In most instances, employers like you should frown down upon the practice. Or you may cringe in squeamish disgust. Either way, it’s your right as a business owner to get angry.
Controlling Workplace Knuckle Cracking
In any workplace, there’s always at least one bad egg with determination in their soul. And the process goes as follows:
- Sitting in total silence in an office working.
- One employee feels like they’re knuckles need a crack.
- The employee cracks knuckles with much exuberance, the silence broken by a sound akin to limbs breaking.
- Awkward and annoyed silence follows, with many colleagues wishing to smash knuckle cracking employee’s face in.
Is this a common occurrence at your business? Under the Knuckle Cracking at Work Act 1999 it shouldn’t be. The Act stipulates:
"No employee should crack their knuckles with wanton abandon due to the Health and Safety at Work etc. Act 1974, the Knuckle Cracking at Work Act 1999, and the Equality Act 2010. Failure to control knuckle cracking at work can result in an unlimited fine and/or evisceration (of the company director). Therefore, it is essential to make your business' stance on this bodily function clear. We suggest a no tolerance approach, with public thrashings with a rusty chain should anyone refuse to acquiesce."
As such, you need a policy that forces draconian measures in place to control the issue. Here’s how you do that.
Your Knuckle Cracking at Work Policy
Outline in the document your world views on knuckles. You may, for example, have strong views about them. You may think they’re inferior to kneecaps.
Regardless, you’ll need a separate Kneecaps at Work Policy analogous to your Knuckle Cracking at Work Policy. You cannot have a Kneecaps & Knuckles Workplace Policy, they must be separate. Your employees’ lives depends upon it.
As such, you need to outline in the correct policy procedures such as:
- Your business’ stance on knuckle cracking at work. For example:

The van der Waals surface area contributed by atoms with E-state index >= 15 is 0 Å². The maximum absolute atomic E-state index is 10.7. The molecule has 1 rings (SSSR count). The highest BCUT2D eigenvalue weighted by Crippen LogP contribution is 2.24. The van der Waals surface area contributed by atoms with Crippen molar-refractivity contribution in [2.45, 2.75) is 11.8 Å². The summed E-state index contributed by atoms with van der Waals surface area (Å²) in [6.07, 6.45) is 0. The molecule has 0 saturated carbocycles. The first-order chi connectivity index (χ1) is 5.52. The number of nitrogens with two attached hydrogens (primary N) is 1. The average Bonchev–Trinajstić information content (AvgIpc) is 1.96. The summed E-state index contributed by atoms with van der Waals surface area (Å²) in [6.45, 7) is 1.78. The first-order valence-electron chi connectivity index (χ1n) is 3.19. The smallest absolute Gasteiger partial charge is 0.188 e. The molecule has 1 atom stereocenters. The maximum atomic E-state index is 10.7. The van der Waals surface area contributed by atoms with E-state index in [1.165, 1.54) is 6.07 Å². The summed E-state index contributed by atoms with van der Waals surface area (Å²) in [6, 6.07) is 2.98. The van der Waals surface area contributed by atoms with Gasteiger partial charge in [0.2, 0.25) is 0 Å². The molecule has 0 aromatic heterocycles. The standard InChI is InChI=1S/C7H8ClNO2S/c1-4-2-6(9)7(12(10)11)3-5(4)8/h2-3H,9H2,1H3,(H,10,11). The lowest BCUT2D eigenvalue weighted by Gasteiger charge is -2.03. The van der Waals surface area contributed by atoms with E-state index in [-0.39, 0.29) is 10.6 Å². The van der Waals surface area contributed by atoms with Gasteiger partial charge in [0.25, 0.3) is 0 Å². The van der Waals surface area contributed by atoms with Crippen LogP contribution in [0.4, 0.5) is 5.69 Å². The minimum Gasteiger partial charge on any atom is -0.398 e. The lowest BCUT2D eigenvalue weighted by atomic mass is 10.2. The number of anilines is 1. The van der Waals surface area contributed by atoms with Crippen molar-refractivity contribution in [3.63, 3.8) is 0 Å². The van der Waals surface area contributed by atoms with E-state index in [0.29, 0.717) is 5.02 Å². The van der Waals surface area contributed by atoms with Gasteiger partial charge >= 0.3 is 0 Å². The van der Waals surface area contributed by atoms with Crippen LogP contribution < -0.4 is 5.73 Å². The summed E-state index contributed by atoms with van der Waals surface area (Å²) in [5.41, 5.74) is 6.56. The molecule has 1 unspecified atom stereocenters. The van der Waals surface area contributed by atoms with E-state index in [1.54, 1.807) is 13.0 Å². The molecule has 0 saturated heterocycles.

- Whether you allow it or not (although if you do ban it, be aware staff may make a discrimination claim against you—this could lead to a costly and damaging employment tribunal).
- How many times an employee can crack each knuckle daily.
- The complaints procedures for those wanting no more knuckle cracking.
- First aid in the event knuckle cracking leads to a dislocated finger (or more).
- First aid in the event a misophonia afflicted employee punches the knuckle cracker in the face.
- Rage rooms for misophonia sufferers to vent their pent up fury.
- Free cake on Thursdays to try and get everyone to get along again.
If your business has a toxic work environment due to continuous knuckle cracking, you may wish to have a daily free cakes and drink.
This’ll ensure your employees stay happy and in high spirits, irrespective of the loud cracking and cricking noises.
Outlining Knuckle Cracking Noises
It’s essential you outline the types of noises that qualify as a knuckle crack. As there can be some confusion. For example:
- If an employee’s gammy knee makes an unexpected crack.
- In the event of a bone-crunching accident with a photocopier.
- When an employee places a cup onto their desk.
Your employees may mistake such noises as knuckle cracking, which could create conflict if you have a draconian stance on the practice.
As such, it’s advisable you install CCTV in your premises to keep track of all staff and their knuckle-based antics.
Also, you should hire knuckle guards (like security guards, but for hand-based requirements) to monitor all staff.
They’ll perform daily checks of cartilage wearing to ensure employees aren’t overdoing it. They’ll also thrash staff mercilessly with a baton should you decide to ban knuckle cracking at work.
Ultimately, it’s your business and your staff must abide by your rules. So feel free to be sadistic employer who shows no mercy. Bwahaha etc.